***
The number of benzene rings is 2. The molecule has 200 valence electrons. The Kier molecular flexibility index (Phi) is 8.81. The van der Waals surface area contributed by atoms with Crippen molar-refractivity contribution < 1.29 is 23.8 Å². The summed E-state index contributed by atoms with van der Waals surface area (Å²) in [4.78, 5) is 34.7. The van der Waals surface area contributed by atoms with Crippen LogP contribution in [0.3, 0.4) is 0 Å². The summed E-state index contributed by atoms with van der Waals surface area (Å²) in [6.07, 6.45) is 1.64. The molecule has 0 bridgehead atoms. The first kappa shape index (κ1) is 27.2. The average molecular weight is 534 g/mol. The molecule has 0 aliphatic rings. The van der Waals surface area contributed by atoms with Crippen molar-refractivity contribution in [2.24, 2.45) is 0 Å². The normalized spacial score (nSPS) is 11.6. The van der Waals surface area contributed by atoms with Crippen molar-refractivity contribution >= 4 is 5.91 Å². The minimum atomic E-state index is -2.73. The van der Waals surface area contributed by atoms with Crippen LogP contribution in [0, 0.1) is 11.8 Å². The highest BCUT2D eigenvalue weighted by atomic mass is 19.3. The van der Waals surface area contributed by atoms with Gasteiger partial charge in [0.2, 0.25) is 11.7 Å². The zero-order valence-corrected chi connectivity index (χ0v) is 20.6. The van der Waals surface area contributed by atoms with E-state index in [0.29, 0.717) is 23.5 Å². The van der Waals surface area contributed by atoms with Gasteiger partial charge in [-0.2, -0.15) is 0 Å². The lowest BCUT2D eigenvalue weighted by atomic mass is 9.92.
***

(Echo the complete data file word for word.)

The number of benzene rings is 2. The molecule has 200 valence electrons. The Kier molecular flexibility index (Phi) is 8.81. The van der Waals surface area contributed by atoms with Crippen molar-refractivity contribution < 1.29 is 23.8 Å². The summed E-state index contributed by atoms with van der Waals surface area (Å²) in [4.78, 5) is 34.7. The van der Waals surface area contributed by atoms with Crippen LogP contribution in [0.3, 0.4) is 0 Å². The summed E-state index contributed by atoms with van der Waals surface area (Å²) in [6.07, 6.45) is 1.64. The molecule has 0 bridgehead atoms. The first kappa shape index (κ1) is 27.2. The average molecular weight is 534 g/mol. The molecule has 0 aliphatic rings. The van der Waals surface area contributed by atoms with Crippen molar-refractivity contribution in [2.24, 2.45) is 0 Å². The normalized spacial score (nSPS) is 11.6. The van der Waals surface area contributed by atoms with Crippen molar-refractivity contribution >= 4 is 5.91 Å². The minimum atomic E-state index is -2.73. The van der Waals surface area contributed by atoms with Crippen LogP contribution in [0, 0.1) is 11.8 Å². The highest BCUT2D eigenvalue weighted by atomic mass is 19.3. The van der Waals surface area contributed by atoms with Gasteiger partial charge in [0.2, 0.25) is 11.7 Å². The zero-order valence-corrected chi connectivity index (χ0v) is 20.6. The van der Waals surface area contributed by atoms with E-state index in [0.29, 0.717) is 23.5 Å². The van der Waals surface area contributed by atoms with Gasteiger partial charge in [-0.2, -0.15) is 0 Å². The lowest BCUT2D eigenvalue weighted by atomic mass is 9.92.